A supermoto is the glorious result when you put a set of street wheels onto a dirt bike. They are light, lithe and lively machines that encourage all of the bad behaviours your parents scolded you for back in your BMX days — wheelies, stoppies, skidding a rear wheel into a corner. But, there’s a flipside to all of those shenanigans. A supermoto is also the perfect platform to both find and push your riding limits — especially one with minimal power.
The 2021 Kawasaki KLX300SM aims to be just that.
Powertrain: With a bike that tips the scales at a mere 138kg, there need not be a high-horsepower engine to make it move. The KLX300SM is powered by a 292cc, liquid-cooled, dual-overhead cam, single-cylinder engine that puts out 26 horsepower and almost 18 lb-ft of torque. Power builds in an approachable, linear fashion and the mechanical throttle control is both smooth and reactive. There’s enough grunt to muster clutch-up wheelies, should you desire, but you’ll need to use some body-english and learn to commit.
A six-speed transmission puts that power to the wheels via a very light clutch. For city riding in stop-and-go traffic, the KLX300SM is an effortless bike to control. Best of all, when gaps open up, you can run this thing wide-open while staying on the (mostly) legal side of posted limits. Highway travel is an option too — I hit a VA of 127 km/h — but things do get quite buzzy.
Styling: There’s really not much to say about the styling here. It’s clearly a dirtbike with street tires but I dare say that’s not a bad thing at all. It’s simple, clean and all of those black-out bits help give off a hooligan’s vibe. In terms of stature, despite being a “small” bike, it doesn’t appear so — even with 185cm and 80kgs of rider on board.
All of the plastics are beefy and thick, so any accidental spills or drops shouldn’t ruin anyone’s day (or bank balance). The SM is also available in Oriental Blue but I’m kinda partial to the Lime Green — this is a Kawi afterall
Ergonomics: The seating position on the KLX300SM is upright and commanding. The bars sat at just the right spot to keep my elbows both bent and up and the rearsets helped keep my spine straight and weight forward. I had no trouble at all flat-footing when stopped and, thanks to the slender waistline, I’m sure most rider’s won’t be put off by the 860mm seat height.
As I mentioned above, clutch pull is light and easy although I would have loved to have had some lever adjustment to bring it in a smidge closer. The same can be said for the front brake too, but given the asking price of the SM, having to shell out a few bucks in the aftermarket isn’t a big deal.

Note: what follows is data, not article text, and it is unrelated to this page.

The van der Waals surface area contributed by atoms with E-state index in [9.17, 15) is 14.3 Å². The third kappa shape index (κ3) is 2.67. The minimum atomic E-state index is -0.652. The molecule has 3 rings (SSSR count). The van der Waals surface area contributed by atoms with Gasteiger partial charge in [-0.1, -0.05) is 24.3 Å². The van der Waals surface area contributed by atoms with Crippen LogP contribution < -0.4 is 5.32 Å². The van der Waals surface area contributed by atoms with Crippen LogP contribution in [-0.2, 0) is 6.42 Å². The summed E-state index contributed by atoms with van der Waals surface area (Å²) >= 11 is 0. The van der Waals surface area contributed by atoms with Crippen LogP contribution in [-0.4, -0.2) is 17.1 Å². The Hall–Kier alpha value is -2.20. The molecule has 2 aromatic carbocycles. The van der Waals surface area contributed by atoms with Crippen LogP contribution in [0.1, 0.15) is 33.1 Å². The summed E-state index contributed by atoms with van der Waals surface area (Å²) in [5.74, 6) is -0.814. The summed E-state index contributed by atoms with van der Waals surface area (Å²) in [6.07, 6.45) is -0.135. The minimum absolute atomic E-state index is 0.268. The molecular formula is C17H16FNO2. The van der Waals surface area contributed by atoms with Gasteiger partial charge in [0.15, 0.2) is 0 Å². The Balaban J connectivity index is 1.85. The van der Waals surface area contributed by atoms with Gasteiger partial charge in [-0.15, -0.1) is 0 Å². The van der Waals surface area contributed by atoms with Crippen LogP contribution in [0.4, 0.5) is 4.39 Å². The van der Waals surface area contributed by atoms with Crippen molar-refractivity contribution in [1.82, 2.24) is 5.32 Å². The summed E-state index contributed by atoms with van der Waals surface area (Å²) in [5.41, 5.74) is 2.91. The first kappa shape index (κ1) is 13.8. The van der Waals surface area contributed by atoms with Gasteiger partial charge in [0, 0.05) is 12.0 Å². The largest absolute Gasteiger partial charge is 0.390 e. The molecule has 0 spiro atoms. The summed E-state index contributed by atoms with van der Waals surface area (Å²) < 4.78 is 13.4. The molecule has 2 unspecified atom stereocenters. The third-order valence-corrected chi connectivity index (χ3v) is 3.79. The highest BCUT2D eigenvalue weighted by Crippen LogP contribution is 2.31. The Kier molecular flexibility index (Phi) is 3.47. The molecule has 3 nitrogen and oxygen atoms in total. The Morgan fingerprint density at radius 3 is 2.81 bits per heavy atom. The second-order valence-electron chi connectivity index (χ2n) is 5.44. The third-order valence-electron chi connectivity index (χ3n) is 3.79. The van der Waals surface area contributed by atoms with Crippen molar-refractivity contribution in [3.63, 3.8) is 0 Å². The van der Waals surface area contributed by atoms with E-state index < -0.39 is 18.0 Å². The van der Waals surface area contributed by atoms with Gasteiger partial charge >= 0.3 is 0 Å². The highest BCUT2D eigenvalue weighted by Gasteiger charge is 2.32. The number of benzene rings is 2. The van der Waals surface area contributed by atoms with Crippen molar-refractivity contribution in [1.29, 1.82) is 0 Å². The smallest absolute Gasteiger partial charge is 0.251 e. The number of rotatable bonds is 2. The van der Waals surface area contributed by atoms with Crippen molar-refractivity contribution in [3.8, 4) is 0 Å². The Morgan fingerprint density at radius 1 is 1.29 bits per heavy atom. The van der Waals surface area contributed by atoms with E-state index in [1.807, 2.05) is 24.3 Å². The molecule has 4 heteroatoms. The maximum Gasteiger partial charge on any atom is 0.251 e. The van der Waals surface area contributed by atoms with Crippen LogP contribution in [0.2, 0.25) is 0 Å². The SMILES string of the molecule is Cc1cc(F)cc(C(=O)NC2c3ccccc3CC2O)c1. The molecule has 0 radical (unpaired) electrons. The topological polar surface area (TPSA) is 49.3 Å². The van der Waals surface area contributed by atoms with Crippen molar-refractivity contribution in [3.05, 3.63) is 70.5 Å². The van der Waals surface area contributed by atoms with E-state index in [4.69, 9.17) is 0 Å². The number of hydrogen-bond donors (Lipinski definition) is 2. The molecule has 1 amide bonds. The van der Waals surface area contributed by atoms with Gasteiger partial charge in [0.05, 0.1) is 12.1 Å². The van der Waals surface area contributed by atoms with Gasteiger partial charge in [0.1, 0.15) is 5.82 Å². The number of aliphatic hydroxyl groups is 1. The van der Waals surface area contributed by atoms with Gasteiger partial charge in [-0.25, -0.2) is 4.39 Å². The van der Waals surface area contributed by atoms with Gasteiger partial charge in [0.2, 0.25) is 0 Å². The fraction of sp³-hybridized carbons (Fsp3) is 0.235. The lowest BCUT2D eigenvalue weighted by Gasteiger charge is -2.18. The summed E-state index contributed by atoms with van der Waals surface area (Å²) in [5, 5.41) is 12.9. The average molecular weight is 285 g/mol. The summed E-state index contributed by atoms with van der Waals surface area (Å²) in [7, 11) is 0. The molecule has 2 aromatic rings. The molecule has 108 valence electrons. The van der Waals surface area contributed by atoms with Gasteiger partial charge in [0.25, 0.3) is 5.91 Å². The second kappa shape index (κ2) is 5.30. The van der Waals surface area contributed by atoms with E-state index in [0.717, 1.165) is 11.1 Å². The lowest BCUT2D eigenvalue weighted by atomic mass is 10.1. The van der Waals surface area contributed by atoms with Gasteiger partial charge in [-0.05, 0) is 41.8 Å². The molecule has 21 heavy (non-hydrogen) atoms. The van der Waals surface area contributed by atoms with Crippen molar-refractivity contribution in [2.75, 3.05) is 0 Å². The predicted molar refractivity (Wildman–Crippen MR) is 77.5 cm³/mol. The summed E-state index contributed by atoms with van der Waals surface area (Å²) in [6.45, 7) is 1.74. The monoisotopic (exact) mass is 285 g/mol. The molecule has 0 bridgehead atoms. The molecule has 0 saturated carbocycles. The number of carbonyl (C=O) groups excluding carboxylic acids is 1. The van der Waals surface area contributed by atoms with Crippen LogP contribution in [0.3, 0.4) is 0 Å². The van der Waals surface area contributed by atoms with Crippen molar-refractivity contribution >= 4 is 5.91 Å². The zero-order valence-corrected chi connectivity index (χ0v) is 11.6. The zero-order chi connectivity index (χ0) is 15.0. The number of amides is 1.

Features: Kawasaki has outfitted the KLX300SM with the same digital dash readout that adorns the dual sport version. It is a basic digital display that provides engine RPM, speed, a clock and odometer/trip meter. There’s nothing fancy going on here and that’s no problem at all. A fuel gauge and gear indicator would be nice touches, but their lack thereof isn’t enough to get upset about.
There is no suite of e-nannies or rider modes baked into the KLX300SM either. Traction control and any attempts to avoid leaving skid marks are all up to you. Some may see that as a negative but I don’t. This is a bike that, due to its other metrics, can be safely flogged and experimented with.
Suspension and Brakes: Suspension up front is tackled by an adjustable set of 43mm, upside-down forks. They offer 230mm of travel and the compression damping can be tweaked to firm things up. In the rear, a piggyback reservoir, Uni-Trak shock is mounted to the swingarm and provides adjustable compression, rebound and preload. Travel is a bit shorter, at 205mm. I didn’t have to make any adjustments for my week on the SM and found the ride to be compliant and engaging. There’s plenty of communication transmitted through the chassis and the suspenders weren’t unsettled by Toronto’s pot-holed roads.
Braking is tackled by a single disc up front, clamped by a dual piston caliper while the rear uses a single piston set-up. There is more than enough stopping power here and feedback was intuitive and predictable.
Ride: In my week aboard the Kawasaki KLX300SM I tried to throw a little bit of everything at it. Downtown streets and alleyways, suburban sprawl, some highway time and even a little jaunt down a dirt trail or two. It handled everything like a champ and kept me grinning the entire time.
Pin the throttle, rip through three gears and cackle as you’re barely cresting 65 km/h. On the highway, do the same only this time blast through all six cogs. There’s just something addictive about running a throttle wide open everywhere you go and this bike not only allows for it but encourages it. It’s rowdy yet restrained, debaucherous yet deferential.
I love that it’s so light, maneuverable and infinitely approachable. You can slide in and around traffic with ease and the ergonomics are comfy enough while providing for a commanding view of any obstacles ahead. On the trail, traction was limited by the street rubber but the SM didn’t suffer. Even in some deeper sections of wash, when the front end starts to wallow, the bike is light enough to just put feet down and paddle your way through.
Kawasaki has built a potent little machine with the KLX300SM. Would I like more with an extra 10-15 hp? Definitely. But that’s a different beast altogether. I reckon the KLX300SM is ideally suited to new riders seeking their first “new” bike or veterans looking to dabble in a different discipline, to further improve their skill set. This lil’ SuMo is something that riders can enjoy now and also grow into. It’s light, approachable, as fun as things twice its size and it’s as cheap as chips, too. Well done, Team Green.